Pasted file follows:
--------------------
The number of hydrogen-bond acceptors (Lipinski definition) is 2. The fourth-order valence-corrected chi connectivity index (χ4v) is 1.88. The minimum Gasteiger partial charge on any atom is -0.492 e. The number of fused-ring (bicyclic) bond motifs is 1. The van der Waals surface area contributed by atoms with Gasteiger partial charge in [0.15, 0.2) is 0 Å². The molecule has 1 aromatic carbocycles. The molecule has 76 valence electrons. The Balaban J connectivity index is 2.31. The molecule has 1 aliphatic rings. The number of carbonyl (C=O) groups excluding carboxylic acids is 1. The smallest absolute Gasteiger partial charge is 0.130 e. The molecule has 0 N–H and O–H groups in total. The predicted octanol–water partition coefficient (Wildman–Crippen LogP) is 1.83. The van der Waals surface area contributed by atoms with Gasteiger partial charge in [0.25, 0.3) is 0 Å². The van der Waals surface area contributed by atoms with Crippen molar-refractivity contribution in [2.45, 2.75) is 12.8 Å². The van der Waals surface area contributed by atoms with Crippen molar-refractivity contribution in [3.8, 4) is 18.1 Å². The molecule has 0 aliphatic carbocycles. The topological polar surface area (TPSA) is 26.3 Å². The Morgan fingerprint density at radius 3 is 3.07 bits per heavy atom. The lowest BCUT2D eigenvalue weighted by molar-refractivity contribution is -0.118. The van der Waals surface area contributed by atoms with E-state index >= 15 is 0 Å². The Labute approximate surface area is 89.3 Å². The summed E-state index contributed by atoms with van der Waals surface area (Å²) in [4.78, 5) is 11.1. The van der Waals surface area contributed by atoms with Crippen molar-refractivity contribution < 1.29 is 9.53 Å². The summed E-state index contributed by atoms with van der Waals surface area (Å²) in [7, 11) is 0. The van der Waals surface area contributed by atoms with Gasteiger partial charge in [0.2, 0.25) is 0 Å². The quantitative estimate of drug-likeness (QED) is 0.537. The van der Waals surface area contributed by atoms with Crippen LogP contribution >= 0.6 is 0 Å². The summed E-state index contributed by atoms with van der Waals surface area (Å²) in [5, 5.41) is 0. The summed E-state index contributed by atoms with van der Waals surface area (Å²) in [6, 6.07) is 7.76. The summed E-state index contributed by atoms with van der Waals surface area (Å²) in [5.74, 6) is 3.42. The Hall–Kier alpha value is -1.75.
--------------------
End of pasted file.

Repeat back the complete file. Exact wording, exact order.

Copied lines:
The number of hydrogen-bond acceptors (Lipinski definition) is 2. The fourth-order valence-corrected chi connectivity index (χ4v) is 1.88. The minimum Gasteiger partial charge on any atom is -0.492 e. The number of fused-ring (bicyclic) bond motifs is 1. The van der Waals surface area contributed by atoms with Gasteiger partial charge in [0.15, 0.2) is 0 Å². The molecule has 1 aromatic carbocycles. The molecule has 76 valence electrons. The Balaban J connectivity index is 2.31. The molecule has 1 aliphatic rings. The number of carbonyl (C=O) groups excluding carboxylic acids is 1. The smallest absolute Gasteiger partial charge is 0.130 e. The molecule has 0 N–H and O–H groups in total. The predicted octanol–water partition coefficient (Wildman–Crippen LogP) is 1.83. The van der Waals surface area contributed by atoms with Gasteiger partial charge in [0.25, 0.3) is 0 Å². The van der Waals surface area contributed by atoms with Crippen molar-refractivity contribution in [2.45, 2.75) is 12.8 Å². The van der Waals surface area contributed by atoms with Crippen molar-refractivity contribution in [3.8, 4) is 18.1 Å². The molecule has 0 aliphatic carbocycles. The topological polar surface area (TPSA) is 26.3 Å². The Morgan fingerprint density at radius 3 is 3.07 bits per heavy atom. The lowest BCUT2D eigenvalue weighted by molar-refractivity contribution is -0.118. The van der Waals surface area contributed by atoms with E-state index >= 15 is 0 Å². The Labute approximate surface area is 89.3 Å². The summed E-state index contributed by atoms with van der Waals surface area (Å²) in [4.78, 5) is 11.1. The van der Waals surface area contributed by atoms with Crippen molar-refractivity contribution < 1.29 is 9.53 Å². The summed E-state index contributed by atoms with van der Waals surface area (Å²) in [7, 11) is 0. The van der Waals surface area contributed by atoms with Gasteiger partial charge in [0.2, 0.25) is 0 Å². The quantitative estimate of drug-likeness (QED) is 0.537. The van der Waals surface area contributed by atoms with Crippen LogP contribution >= 0.6 is 0 Å². The summed E-state index contributed by atoms with van der Waals surface area (Å²) in [5, 5.41) is 0. The summed E-state index contributed by atoms with van der Waals surface area (Å²) in [6, 6.07) is 7.76. The summed E-state index contributed by atoms with van der Waals surface area (Å²) in [5.74, 6) is 3.42. The Hall–Kier alpha value is -1.75.